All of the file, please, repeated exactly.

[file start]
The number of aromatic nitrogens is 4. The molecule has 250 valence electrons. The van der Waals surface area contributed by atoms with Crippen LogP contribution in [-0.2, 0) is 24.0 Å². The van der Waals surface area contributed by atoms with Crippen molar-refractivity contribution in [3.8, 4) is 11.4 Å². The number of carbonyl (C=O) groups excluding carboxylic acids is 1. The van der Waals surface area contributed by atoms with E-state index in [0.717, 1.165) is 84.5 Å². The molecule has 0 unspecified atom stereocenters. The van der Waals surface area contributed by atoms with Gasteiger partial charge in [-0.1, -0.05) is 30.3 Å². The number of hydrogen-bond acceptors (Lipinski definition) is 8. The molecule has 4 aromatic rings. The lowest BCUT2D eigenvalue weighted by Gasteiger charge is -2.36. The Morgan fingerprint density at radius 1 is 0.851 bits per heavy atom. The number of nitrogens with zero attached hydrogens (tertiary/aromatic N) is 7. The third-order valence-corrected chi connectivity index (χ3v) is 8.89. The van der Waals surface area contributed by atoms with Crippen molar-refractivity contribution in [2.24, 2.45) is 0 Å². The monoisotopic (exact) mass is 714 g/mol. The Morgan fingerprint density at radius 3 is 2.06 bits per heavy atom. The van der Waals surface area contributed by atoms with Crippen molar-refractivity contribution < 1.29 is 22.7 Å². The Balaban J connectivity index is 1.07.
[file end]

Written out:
The number of aromatic nitrogens is 4. The molecule has 250 valence electrons. The van der Waals surface area contributed by atoms with Crippen LogP contribution in [-0.2, 0) is 24.0 Å². The van der Waals surface area contributed by atoms with Crippen molar-refractivity contribution in [3.8, 4) is 11.4 Å². The number of carbonyl (C=O) groups excluding carboxylic acids is 1. The van der Waals surface area contributed by atoms with E-state index in [0.717, 1.165) is 84.5 Å². The molecule has 0 unspecified atom stereocenters. The van der Waals surface area contributed by atoms with Gasteiger partial charge in [-0.1, -0.05) is 30.3 Å². The number of hydrogen-bond acceptors (Lipinski definition) is 8. The molecule has 4 aromatic rings. The lowest BCUT2D eigenvalue weighted by Gasteiger charge is -2.36. The Morgan fingerprint density at radius 1 is 0.851 bits per heavy atom. The number of nitrogens with zero attached hydrogens (tertiary/aromatic N) is 7. The third-order valence-corrected chi connectivity index (χ3v) is 8.89. The van der Waals surface area contributed by atoms with Crippen molar-refractivity contribution in [2.24, 2.45) is 0 Å². The monoisotopic (exact) mass is 714 g/mol. The Morgan fingerprint density at radius 3 is 2.06 bits per heavy atom. The van der Waals surface area contributed by atoms with Crippen molar-refractivity contribution < 1.29 is 22.7 Å². The Balaban J connectivity index is 1.07.